When the world stops to listen to you, who do you become?
What do you say?
I see a counselor pretty regularly. She’s based in the town where I went to high school, but while I’m in Lubbock, she and I Skype once a week. She’s the calm voice that invites me to step back, connect the dots, and search for what’s really affecting my life.
What exhausts me.
What triggers my shame.
It always does my soul such good to talk to her. Sometimes I leave our time together feeling strong and able. Other days, like today, I closed my computer screen, feeling emotionally exhausted: pain and shame take the life out of you like you’ve just been sucker punched. But every time she and I meet, I leave refreshed. I know myself a little better. I am a little better equipped to engage the world around me.
A couple of weeks ago, when we met, I had just struggled through a weekend that traumatized me. I didn’t know that it had, but she did. I was shaken. I was uncertain, like the solid earth I’ve been standing on for months suddenly dissolved into quicksand underneath my toes. There was a tightness in my sternum, and I wanted to curl in on myself and sleep.
She invited me (through the computer screen) to stand. I had my shoes off (I don’t wear shoes at home), and she walked me through a grounding exercise. Press through your heels, then the outside of your feet, then finally your toes — so that it feels that your entire foot is touching the carpet. Press your energy through your feet, she said, into the floor.
Then she invited me to speak. She opened a space for me to declare the things I thought objectively about myself, but didn’t believe. I did, but silently, in a peacemaking version of my conversational voice. Quietly, she invited me to declare these things to the world.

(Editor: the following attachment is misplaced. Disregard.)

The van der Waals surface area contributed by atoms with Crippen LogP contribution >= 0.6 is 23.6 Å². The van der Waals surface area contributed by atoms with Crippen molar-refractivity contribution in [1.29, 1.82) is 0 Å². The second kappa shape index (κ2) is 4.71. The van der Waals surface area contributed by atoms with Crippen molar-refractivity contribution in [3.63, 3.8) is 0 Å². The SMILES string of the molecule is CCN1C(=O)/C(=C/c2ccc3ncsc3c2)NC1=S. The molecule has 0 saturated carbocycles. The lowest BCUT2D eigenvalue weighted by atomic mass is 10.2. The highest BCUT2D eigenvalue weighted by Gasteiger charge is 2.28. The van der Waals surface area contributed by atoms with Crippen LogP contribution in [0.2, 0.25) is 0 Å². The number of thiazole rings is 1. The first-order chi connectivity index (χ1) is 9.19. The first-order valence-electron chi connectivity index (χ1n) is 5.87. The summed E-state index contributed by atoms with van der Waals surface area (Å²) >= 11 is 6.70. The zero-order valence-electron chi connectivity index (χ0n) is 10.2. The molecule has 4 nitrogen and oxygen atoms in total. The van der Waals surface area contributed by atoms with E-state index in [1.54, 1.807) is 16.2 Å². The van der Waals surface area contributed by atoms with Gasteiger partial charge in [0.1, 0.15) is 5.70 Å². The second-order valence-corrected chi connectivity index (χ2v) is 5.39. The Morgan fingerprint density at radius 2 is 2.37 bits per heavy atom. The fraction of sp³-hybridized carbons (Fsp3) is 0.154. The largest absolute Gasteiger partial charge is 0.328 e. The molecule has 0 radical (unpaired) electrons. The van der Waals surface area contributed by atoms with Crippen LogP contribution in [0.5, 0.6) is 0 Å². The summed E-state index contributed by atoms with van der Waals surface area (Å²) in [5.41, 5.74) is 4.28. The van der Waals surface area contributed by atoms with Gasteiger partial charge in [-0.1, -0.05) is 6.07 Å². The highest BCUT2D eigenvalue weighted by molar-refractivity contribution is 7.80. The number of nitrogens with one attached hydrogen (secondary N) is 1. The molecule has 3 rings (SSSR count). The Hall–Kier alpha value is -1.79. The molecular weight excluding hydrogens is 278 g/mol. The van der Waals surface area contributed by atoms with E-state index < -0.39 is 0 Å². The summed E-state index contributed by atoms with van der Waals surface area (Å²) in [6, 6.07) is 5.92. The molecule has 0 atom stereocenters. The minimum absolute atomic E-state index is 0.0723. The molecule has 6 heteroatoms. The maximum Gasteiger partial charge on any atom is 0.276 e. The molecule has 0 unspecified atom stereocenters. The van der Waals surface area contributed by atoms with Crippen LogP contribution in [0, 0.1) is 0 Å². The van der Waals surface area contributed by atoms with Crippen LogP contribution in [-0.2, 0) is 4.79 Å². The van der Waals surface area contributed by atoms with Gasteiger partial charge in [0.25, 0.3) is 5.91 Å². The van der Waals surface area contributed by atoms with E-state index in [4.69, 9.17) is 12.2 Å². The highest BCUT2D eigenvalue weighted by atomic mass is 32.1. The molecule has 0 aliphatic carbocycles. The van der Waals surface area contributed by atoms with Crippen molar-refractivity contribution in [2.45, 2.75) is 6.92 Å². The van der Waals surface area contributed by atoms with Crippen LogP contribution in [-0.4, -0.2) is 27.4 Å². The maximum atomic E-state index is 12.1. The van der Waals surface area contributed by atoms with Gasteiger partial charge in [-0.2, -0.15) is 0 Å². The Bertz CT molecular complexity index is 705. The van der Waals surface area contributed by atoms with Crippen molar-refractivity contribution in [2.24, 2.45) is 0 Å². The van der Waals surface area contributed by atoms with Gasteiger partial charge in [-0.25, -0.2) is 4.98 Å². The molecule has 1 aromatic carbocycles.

I took a deep breath.
I am really, really talented.
Oh, God, is this me speaking?
I work super hard.
Ugh, I sound so arrogant.
I know I have what it takes to get into graduate school.
This is so uncomfortable.
I cocked my hip, returning to my usual posture. She asked me then to repeat how I had told her a moment ago that I felt, with a collapsed posture.
I am afraid.
I am nervous.
The tightness in my chest had returned.
She invited me to press into the carpet with my feet again — “grounding” myself. She asked me to repeat the affirming, positive things, in a declarative voice.
I breathed deep, into my well-trained diaphragm.
All I remember myself saying is I am really talented, several times. Loud.
And I know I have what it takes.
Gradually, the hint of doubt crept out of my voice.
The fear crept out of my sternum.
My breathing felt clear, loose.
“How did that feel?” she asked me.
“Like the world paid attention when I said it,” I replied.
It also felt arrogant to me. We’ve been well-trained not to be boastful. Be confident, but not loud. Have self-esteem, but don’t brag too much. We live in such fear of getting people to like us that we are afraid to live out what we actually think about ourselves and what we can do.
And more — I fear that if I speak my abilities out loud, they will be taken away from me.
My Father says to me, Darling. I am not cruel. I do not give good gifts simply to snatch them back.
Since that session with my counselor, I’ve looked back on the notes I scribbled in my journal, and I’ve reminded myself that the world pays attention when I speak.
I’m not really sure yet how this is so.
But I do know that I am formed and fashioned and made by the hands of a mighty God.
He has made me a little lower than the angels.
And they pay attention.
I am a part of the crowning glory of the Creation.
Could it be that the trees and flowers and rivers and the very caprock — could it be that Creation pays attention to those anointed of God as we move through the wind, short-lived as the dust?
Could it be that what I have to say is important? That it has value?
Can it be that what I believe about myself has impact in eternity?
I think it can.
I think it is so, whether I know how or not.
Somehow, some way, the world pays attention to me when I speak.
I will not hide.
I will not cower.
I will not believe the lies I have been told about myself and what I have been given —
Or worse, about the Creator and the way that He gives.
May we speak in such a way that we command the world’s attention.
It is our birthright.
Let’s claim it.